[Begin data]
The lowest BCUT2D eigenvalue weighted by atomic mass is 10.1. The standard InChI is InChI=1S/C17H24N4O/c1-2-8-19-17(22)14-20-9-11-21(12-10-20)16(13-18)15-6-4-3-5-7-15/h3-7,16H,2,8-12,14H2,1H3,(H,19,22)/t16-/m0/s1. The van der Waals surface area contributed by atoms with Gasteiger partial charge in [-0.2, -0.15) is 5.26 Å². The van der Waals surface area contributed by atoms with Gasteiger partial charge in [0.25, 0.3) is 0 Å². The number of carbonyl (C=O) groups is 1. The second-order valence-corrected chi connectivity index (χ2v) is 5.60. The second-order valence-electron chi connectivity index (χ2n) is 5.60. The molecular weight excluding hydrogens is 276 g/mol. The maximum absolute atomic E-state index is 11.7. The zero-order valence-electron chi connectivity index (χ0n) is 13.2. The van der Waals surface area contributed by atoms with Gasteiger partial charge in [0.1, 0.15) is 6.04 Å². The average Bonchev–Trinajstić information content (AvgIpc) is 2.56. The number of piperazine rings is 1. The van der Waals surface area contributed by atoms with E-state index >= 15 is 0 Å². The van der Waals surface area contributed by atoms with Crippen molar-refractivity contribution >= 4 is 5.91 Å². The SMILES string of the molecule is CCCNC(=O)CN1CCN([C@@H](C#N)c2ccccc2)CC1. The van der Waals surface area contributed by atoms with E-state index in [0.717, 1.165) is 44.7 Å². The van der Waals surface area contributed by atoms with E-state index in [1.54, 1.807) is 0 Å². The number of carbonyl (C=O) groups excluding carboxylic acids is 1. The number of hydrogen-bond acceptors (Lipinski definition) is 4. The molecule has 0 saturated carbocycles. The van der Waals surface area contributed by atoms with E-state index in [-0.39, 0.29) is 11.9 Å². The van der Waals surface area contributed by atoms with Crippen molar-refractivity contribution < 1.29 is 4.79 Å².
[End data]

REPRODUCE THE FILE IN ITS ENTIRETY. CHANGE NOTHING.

The lowest BCUT2D eigenvalue weighted by atomic mass is 10.1. The standard InChI is InChI=1S/C17H24N4O/c1-2-8-19-17(22)14-20-9-11-21(12-10-20)16(13-18)15-6-4-3-5-7-15/h3-7,16H,2,8-12,14H2,1H3,(H,19,22)/t16-/m0/s1. The van der Waals surface area contributed by atoms with Gasteiger partial charge in [-0.2, -0.15) is 5.26 Å². The van der Waals surface area contributed by atoms with Gasteiger partial charge in [0.25, 0.3) is 0 Å². The number of carbonyl (C=O) groups is 1. The second-order valence-corrected chi connectivity index (χ2v) is 5.60. The second-order valence-electron chi connectivity index (χ2n) is 5.60. The molecular weight excluding hydrogens is 276 g/mol. The maximum absolute atomic E-state index is 11.7. The zero-order valence-electron chi connectivity index (χ0n) is 13.2. The van der Waals surface area contributed by atoms with Gasteiger partial charge in [0.1, 0.15) is 6.04 Å². The average Bonchev–Trinajstić information content (AvgIpc) is 2.56. The number of piperazine rings is 1. The van der Waals surface area contributed by atoms with E-state index >= 15 is 0 Å². The van der Waals surface area contributed by atoms with Crippen molar-refractivity contribution >= 4 is 5.91 Å². The SMILES string of the molecule is CCCNC(=O)CN1CCN([C@@H](C#N)c2ccccc2)CC1. The van der Waals surface area contributed by atoms with E-state index in [0.717, 1.165) is 44.7 Å². The van der Waals surface area contributed by atoms with E-state index in [1.54, 1.807) is 0 Å². The number of carbonyl (C=O) groups excluding carboxylic acids is 1. The number of hydrogen-bond acceptors (Lipinski definition) is 4. The molecule has 0 saturated carbocycles. The van der Waals surface area contributed by atoms with E-state index in [-0.39, 0.29) is 11.9 Å². The van der Waals surface area contributed by atoms with Crippen molar-refractivity contribution < 1.29 is 4.79 Å².